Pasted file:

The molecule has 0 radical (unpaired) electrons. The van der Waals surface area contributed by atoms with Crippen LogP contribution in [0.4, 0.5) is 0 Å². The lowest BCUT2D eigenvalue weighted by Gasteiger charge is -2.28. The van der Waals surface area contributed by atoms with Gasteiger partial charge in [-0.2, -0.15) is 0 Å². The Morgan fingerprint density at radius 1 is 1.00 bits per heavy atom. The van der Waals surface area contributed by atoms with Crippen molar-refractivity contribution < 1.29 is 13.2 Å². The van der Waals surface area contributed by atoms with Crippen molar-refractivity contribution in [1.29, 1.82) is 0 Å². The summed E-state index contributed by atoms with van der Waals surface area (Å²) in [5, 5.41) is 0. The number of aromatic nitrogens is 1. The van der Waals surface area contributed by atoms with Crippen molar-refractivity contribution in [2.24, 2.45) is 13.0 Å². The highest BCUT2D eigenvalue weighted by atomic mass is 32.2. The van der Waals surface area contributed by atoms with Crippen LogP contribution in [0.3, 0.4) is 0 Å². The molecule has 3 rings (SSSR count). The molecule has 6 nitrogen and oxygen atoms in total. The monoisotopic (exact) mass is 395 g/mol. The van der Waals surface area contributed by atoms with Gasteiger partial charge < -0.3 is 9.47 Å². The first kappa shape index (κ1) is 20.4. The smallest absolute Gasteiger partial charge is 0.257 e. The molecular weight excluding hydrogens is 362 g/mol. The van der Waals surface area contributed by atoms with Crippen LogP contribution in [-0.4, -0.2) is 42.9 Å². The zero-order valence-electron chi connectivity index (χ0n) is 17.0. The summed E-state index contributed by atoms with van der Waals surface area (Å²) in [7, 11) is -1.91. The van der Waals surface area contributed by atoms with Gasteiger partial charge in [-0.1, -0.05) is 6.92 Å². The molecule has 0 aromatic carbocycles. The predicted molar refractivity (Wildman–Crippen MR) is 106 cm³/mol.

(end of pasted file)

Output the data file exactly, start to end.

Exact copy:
The molecule has 0 radical (unpaired) electrons. The van der Waals surface area contributed by atoms with Crippen LogP contribution in [0.4, 0.5) is 0 Å². The lowest BCUT2D eigenvalue weighted by Gasteiger charge is -2.28. The van der Waals surface area contributed by atoms with Gasteiger partial charge in [-0.2, -0.15) is 0 Å². The Morgan fingerprint density at radius 1 is 1.00 bits per heavy atom. The van der Waals surface area contributed by atoms with Crippen molar-refractivity contribution < 1.29 is 13.2 Å². The van der Waals surface area contributed by atoms with Crippen molar-refractivity contribution in [1.29, 1.82) is 0 Å². The summed E-state index contributed by atoms with van der Waals surface area (Å²) in [5, 5.41) is 0. The number of aromatic nitrogens is 1. The van der Waals surface area contributed by atoms with Crippen molar-refractivity contribution in [2.24, 2.45) is 13.0 Å². The highest BCUT2D eigenvalue weighted by atomic mass is 32.2. The van der Waals surface area contributed by atoms with Crippen LogP contribution in [0.3, 0.4) is 0 Å². The molecule has 3 rings (SSSR count). The molecule has 6 nitrogen and oxygen atoms in total. The monoisotopic (exact) mass is 395 g/mol. The van der Waals surface area contributed by atoms with Gasteiger partial charge < -0.3 is 9.47 Å². The first kappa shape index (κ1) is 20.4. The smallest absolute Gasteiger partial charge is 0.257 e. The molecular weight excluding hydrogens is 362 g/mol. The van der Waals surface area contributed by atoms with Crippen LogP contribution in [-0.4, -0.2) is 42.9 Å². The zero-order valence-electron chi connectivity index (χ0n) is 17.0. The summed E-state index contributed by atoms with van der Waals surface area (Å²) in [7, 11) is -1.91. The van der Waals surface area contributed by atoms with Gasteiger partial charge in [-0.1, -0.05) is 6.92 Å². The molecule has 0 aromatic carbocycles. The predicted molar refractivity (Wildman–Crippen MR) is 106 cm³/mol.